Become a citizen of the world! Computer Science majors are allowed and encouraged to study abroad for a semester or a even a whole year. Study abroad is managed through the Office of International Programs (OIP). See specifically the Study Abroad Program page.
Planning Your Study Abroad
Study abroad comes in several flavors, each with a distinct application process. These are explained on the OIP page but here we give the basic details.
Occasionally Princeton has a direct exchange program with a school in a specific subject. This type of exchange may involve an application to Princeton's OIP office or to the foreign university. This type of exchange is not common in Computer Science. Another option is to apply to a foreign university directly as a foreign student and then separately apply to OIP to approve your choice of university. A third option is to apply to a foreign university through a Study Abroad program which is hosted by another American school. This also involves a separate application to OIP.
Princeton Computer Science Majors have studied abroad recently at:
- Argentine Universities Program via IFSA-Butler, Buenos Aires, Argentina
- University of Melbourne, Australia
- Associated Colleges in China, Beijing, China
- University College, London, England
- Kyushu University, Fukuoka, Japan
- AIT-Budapest, Budapest, Hungary
- ETH Zurich, Zurich Switzerland
- University of Edinburgh, Edinburgh, Scotland
Brian Kernighan (room 311 firstname.lastname@example.org) is the departmental representative for pre-majors, non-majors and study abroad. Schedule an appointment with him to review your plan.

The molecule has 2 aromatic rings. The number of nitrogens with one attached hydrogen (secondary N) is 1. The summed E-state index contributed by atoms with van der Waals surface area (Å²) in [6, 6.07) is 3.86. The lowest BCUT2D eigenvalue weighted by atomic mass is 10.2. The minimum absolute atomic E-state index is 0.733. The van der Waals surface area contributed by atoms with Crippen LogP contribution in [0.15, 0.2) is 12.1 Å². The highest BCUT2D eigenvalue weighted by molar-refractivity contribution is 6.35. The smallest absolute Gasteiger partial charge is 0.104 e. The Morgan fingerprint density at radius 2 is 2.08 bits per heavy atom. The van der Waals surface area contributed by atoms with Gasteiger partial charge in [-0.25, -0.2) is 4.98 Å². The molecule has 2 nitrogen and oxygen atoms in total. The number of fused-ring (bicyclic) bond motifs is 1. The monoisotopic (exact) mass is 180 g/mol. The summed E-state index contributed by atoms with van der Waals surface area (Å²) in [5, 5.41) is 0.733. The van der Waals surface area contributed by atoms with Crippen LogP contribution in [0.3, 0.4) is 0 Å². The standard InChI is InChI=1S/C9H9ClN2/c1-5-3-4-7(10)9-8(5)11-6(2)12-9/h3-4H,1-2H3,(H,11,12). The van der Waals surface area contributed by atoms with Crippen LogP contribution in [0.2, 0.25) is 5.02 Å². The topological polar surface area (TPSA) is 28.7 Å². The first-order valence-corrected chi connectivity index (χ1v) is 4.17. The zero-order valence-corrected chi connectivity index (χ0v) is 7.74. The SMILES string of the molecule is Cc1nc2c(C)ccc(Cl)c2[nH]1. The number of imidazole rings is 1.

Courses taken abroad usually count towards your overall Princeton course requirements (31 courses for AB and 36 for BSE). They can also replace Computer Science departmentals in some cases, if approved by the Computer Science departmental representative.
If independent work is involved (e.g., for AB juniors), you will need to find a faculty advisor here, either as the direct advisor or as someone to assess work done for someone at the far end.
If you plan to study abroad, it's best to start planning early. Some upper-level computer science courses are only offered during either the fall or the spring, so going abroad during one of these semesters effectively means you cannot take the course during that calendar year. In general, both OIP and the Computer Science Department try to be as flexible as possible in approving your curriculum, but it never hurts to get things figured out early.
Should I take a semester abroad?
Answers follow; you can infer the corresponding questions.
The list of schools above is only a sample; many others are possible.
The most common semesters are junior fall and spring; sophomore spring and senior fall are possible (though a senior AB would have to plan thesis work very carefully).
At most two courses can count as CS departmentals in a semester, and only one as a track (e.g., theory).
We do not give CS credit for courses that look like courses in other Princeton departments that we would have credited if you took them at Princeton. For example, you can count ORF 309 as a CS departmental, but not an ORF 309 lookalike at another school.
CS courses have to be pre-approved by the CS dep rep, but as a practical matter, what you find on the ground in a faraway place is often not what was in the catalog when you were choosing. We can almost always work through this. Non-CS courses have to be approved by the corresponding department at Princeton.
You can do IW abroad, and if you're an AB, you have to. You can either find someone there to supervise and give us a report at the end, or you can be supervised by remote control from here. The former is probably better if you can manage it. If you're a BSE, it might be easier to finesse by not doing IW while abroad, but don't let bureaucratic considerations stop you from taking advantage of a good opportunity.
Your grades are converted into "T for transfer" by Princeton, and are not used in computing GPA, honors, and the like.